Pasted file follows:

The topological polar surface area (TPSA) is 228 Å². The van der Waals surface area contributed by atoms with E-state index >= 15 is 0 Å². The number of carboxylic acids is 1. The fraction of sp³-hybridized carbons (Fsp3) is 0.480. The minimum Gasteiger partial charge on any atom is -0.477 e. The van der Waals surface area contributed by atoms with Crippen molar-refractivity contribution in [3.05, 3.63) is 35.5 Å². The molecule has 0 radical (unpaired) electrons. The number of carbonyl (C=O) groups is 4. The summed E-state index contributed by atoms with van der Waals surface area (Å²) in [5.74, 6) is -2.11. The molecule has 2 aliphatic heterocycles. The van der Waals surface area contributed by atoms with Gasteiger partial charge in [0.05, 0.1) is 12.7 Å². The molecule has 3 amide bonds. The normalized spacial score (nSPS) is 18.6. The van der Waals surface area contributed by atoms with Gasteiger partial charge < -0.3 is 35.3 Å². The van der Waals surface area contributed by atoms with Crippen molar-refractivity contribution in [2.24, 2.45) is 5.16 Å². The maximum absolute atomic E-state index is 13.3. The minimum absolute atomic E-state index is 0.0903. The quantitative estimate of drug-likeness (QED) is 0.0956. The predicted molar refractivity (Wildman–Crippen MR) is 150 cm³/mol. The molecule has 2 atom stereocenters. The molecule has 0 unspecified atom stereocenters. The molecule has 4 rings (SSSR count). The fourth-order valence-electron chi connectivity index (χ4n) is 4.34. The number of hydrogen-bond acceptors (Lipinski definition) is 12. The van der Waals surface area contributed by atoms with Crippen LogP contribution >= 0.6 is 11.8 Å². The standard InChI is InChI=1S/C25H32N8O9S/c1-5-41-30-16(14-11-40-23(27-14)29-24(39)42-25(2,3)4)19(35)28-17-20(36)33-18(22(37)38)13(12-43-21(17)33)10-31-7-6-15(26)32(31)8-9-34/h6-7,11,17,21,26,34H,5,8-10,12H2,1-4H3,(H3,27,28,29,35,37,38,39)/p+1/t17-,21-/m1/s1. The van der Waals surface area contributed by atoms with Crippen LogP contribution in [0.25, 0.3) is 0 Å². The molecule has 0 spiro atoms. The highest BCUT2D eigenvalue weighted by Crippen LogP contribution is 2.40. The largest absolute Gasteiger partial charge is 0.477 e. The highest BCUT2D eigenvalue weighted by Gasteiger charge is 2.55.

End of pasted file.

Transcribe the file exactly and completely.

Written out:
The topological polar surface area (TPSA) is 228 Å². The van der Waals surface area contributed by atoms with E-state index >= 15 is 0 Å². The number of carboxylic acids is 1. The fraction of sp³-hybridized carbons (Fsp3) is 0.480. The minimum Gasteiger partial charge on any atom is -0.477 e. The van der Waals surface area contributed by atoms with Crippen molar-refractivity contribution in [3.05, 3.63) is 35.5 Å². The molecule has 0 radical (unpaired) electrons. The number of carbonyl (C=O) groups is 4. The summed E-state index contributed by atoms with van der Waals surface area (Å²) in [5.74, 6) is -2.11. The molecule has 2 aliphatic heterocycles. The van der Waals surface area contributed by atoms with Gasteiger partial charge in [0.05, 0.1) is 12.7 Å². The molecule has 3 amide bonds. The normalized spacial score (nSPS) is 18.6. The van der Waals surface area contributed by atoms with Gasteiger partial charge < -0.3 is 35.3 Å². The van der Waals surface area contributed by atoms with Crippen molar-refractivity contribution in [2.24, 2.45) is 5.16 Å². The maximum absolute atomic E-state index is 13.3. The minimum absolute atomic E-state index is 0.0903. The quantitative estimate of drug-likeness (QED) is 0.0956. The predicted molar refractivity (Wildman–Crippen MR) is 150 cm³/mol. The molecule has 2 atom stereocenters. The molecule has 0 unspecified atom stereocenters. The molecule has 4 rings (SSSR count). The fourth-order valence-electron chi connectivity index (χ4n) is 4.34. The number of hydrogen-bond acceptors (Lipinski definition) is 12. The van der Waals surface area contributed by atoms with Crippen LogP contribution >= 0.6 is 11.8 Å². The standard InChI is InChI=1S/C25H32N8O9S/c1-5-41-30-16(14-11-40-23(27-14)29-24(39)42-25(2,3)4)19(35)28-17-20(36)33-18(22(37)38)13(12-43-21(17)33)10-31-7-6-15(26)32(31)8-9-34/h6-7,11,17,21,26,34H,5,8-10,12H2,1-4H3,(H3,27,28,29,35,37,38,39)/p+1/t17-,21-/m1/s1. The van der Waals surface area contributed by atoms with Crippen LogP contribution in [0.25, 0.3) is 0 Å². The molecule has 0 spiro atoms. The highest BCUT2D eigenvalue weighted by Crippen LogP contribution is 2.40. The largest absolute Gasteiger partial charge is 0.477 e. The highest BCUT2D eigenvalue weighted by Gasteiger charge is 2.55.